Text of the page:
Matt Centrowitz wins Nissan Fifth Avenue Mile,
photo by PhotoRun.net
By ELLIOTT DENMAN
NEW YORK – “Our wild idea is to inspire the next generation.”
This was New York Road Runners CEO Mary Wittenberg, at the mike, at the awards ceremonies following Saturday’s ultra-successful 32nd running of the Fifth Avenue Mile.
These numbers told a big part of the story: (1) 3:52.4, (2) 4:24.2, (3) 5,469.
In a duel of London Olympic fourth-placers, it took Matthew Centrowitz 3:52.4 to win the men’s title over Bernard Lagat’s 3:52.9. Reigning Olympic silver medalist Leonel Manzano ran 3;53.1 in third, and 11 more broke four minutes.
Brenda Martinez wins Nissan Fifth Avenue Mile,
photo by PhotoRun.net
Brenda Martinez, whose own Olympic aspirations were derailed by pre-Trials injuries, led the women’s Fifth Avenue field in 4:24.2 over Anna Pierce’s 4:24.9 and 11 other pursuers.
But they were just the tip of this Big Apple Iceberg,
The 16-race program, run south on Fifth Avenue from 81st Street to 61st Street, attracted a giant-sized pack of 5,469 runners; 2,655 men and 2,814 women.
From the 8:45 a.m. start to the 1:15 p.m. conclusion, “The Avenue, Fifth Avenue,” was a blur of enthusiastic humanity, hoofing it from the Museum area of the lower 80s to the south end of Central Park’s east side in the 60s.
Good as Centrowitz – cheered on by “Centro Nation” family and friends – and Martinez and all the rest were, it was the kids who put the brightest smile on Wittenberg’s face.
In a brilliant change of Fifth Avenue format, the men’s elite mile was not the
finale of the day’s program at all.
Instead, the whole card concluded with the mile for kids aged 8-14.
So now, after the crowds lining The Avenue had cheered the top guns, a bunch of them fresh from the London Games, those elites returned the favor by cheering on the kids.
All those high-fives and low-fives added up to a truly heartwarming display.
The Olympians seemed to get more of a kick out of it than the kids in this mile of smiles.
Inspiration was the prevailing emotion and no one displayed more of it than
13-year-old Jesus Jimenez and 14-year-old Erica Yamazaki.
He led the boys’ division of the kids race in 5:04, she paced the girls’ kids event in 5:36, all part of the NYRR’s “Mighty Milers” program.
“We are just so privileged to work with Mayor (Michael) Bloomberg’s team and open these streets for you,” said Wittenberg.
“I want to thank our brilliant (New York Road Runners) team because this whole idea of putting the kids with the pros is exactly what it’s all about to us.
“We’re really excited about the kids watching the best in the world today, then what better thing could it be for them to get to the finish line (of their own mile) and have world champions and Olympic medalists, and the best in the world bring them in.
“I’ve got to tell you, this is a like a number one highlight year for us, the New York Road Runners. Great job, everyone.
“Great job kids, keep it going, have fun.
“We are really honored. Congratulations everybody.”
At 22, Matthew Centrowitz keeps showing the stuff that could easily make him the next Mel Sheppard, Glenn Cunningham, Jim Ryun, Bernard Lagat and al the rest? Young “Centro” has the potential to be the best of them all. His 2011 season was brilliant-topped by his bronze-medal finish in the 1,500 meter final at the Daegu World Championships.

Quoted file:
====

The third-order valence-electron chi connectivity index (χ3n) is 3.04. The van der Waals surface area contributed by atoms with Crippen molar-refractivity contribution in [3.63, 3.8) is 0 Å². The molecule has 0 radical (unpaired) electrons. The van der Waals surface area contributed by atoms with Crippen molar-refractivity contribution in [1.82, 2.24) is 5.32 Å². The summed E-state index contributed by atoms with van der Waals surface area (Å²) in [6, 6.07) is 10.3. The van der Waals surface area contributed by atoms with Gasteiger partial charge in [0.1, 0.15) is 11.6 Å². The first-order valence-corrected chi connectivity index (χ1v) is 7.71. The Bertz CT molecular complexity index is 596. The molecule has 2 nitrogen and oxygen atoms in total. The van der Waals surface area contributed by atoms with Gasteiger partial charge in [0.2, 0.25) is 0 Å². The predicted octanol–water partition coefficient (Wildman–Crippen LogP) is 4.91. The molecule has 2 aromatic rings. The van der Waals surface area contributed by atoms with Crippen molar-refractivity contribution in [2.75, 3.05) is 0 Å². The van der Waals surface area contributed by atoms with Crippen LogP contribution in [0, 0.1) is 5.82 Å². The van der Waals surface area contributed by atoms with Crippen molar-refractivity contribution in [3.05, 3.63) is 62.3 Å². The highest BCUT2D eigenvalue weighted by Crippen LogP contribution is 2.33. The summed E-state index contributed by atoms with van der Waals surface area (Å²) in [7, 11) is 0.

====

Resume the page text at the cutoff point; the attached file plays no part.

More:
His 2012 campaign has been even a spctacular ride, too.
Centrowitz’s 3:53.92 Wanamaker Mile triumph was an indoor season feature, but he ran into a knee injury that drastically slowed his Olympic Trials preparations.
Here’s one fella, though, they couldn’t hold back. He rehabbed just on time to make the London-bound team and wound up fourth over there in a tactical 1500 race that could have easily had a far different result.
Following the wrap-up of the European campaign, he returned home to
win it all on Fifth Avenue and earn a well-earned rest.
He’s heading back to Eugene, heading to a degree in sociology, and by 2013 – a year to be highlighted by the World Championships in Moscow – likely heading to even greater glories.
“With the caliber of the field we had today, we all knew it was going to go down to the wire, for sure and that’s exactly what happened,” he said.
“This was my first time in this race, so I was just keying off Bernard (Lagat) and all the veterans who’d been here before.
“I just tucked in behind him (Lagat) and covered any move he’d make. With 100 to go, I just went for it.”
Sure enough, he got it.
What’s more, Fifth Avenue wasn’t just about the elites and the kids.
Just ask kids-at-heart Ronville Gravesande, Joel Haynes, Vic Heckler, Ino Cantu, Bert Robbins, Sab Koide and Bill Benson. Or Jeanne Daprano, Marjorie Kagan and Pearl Jones.
Gravesande won the 60-64 division of the men’s George Sheehan Masters Mile, running 5:13.
Haynes took 65-69 honors in 5:25. Heckler led the 70-74 parade in 6:03. Tops in 75-79 was Cantu in 6:26.
Pacing the 80-84s – by nearly 2 Â½ minutes – was Robbins in 7:41.
At 88, Koide led the 85-89 bracket in 11:55. And the only nonagenarian running The Avenue, 93-year-old Benson, got to 61st Street in 14:19.
Daprano was the women’s 75-79 winner in 7:09; Kagan the 80-84 titlist in 10:53,
86-year-old Jones the 85-89 champion in 16:14.
No one to be relegated to the sidelines, Wittenberg – once an Olympic Trials
marthoner – ran seventh in the women’s 50-54 section in 5:59.
“This is definitely huge for me,” said Centrowitz.
And so – probably – said 5,468 other Fifth Avenue milers, of all ages and talent-levels.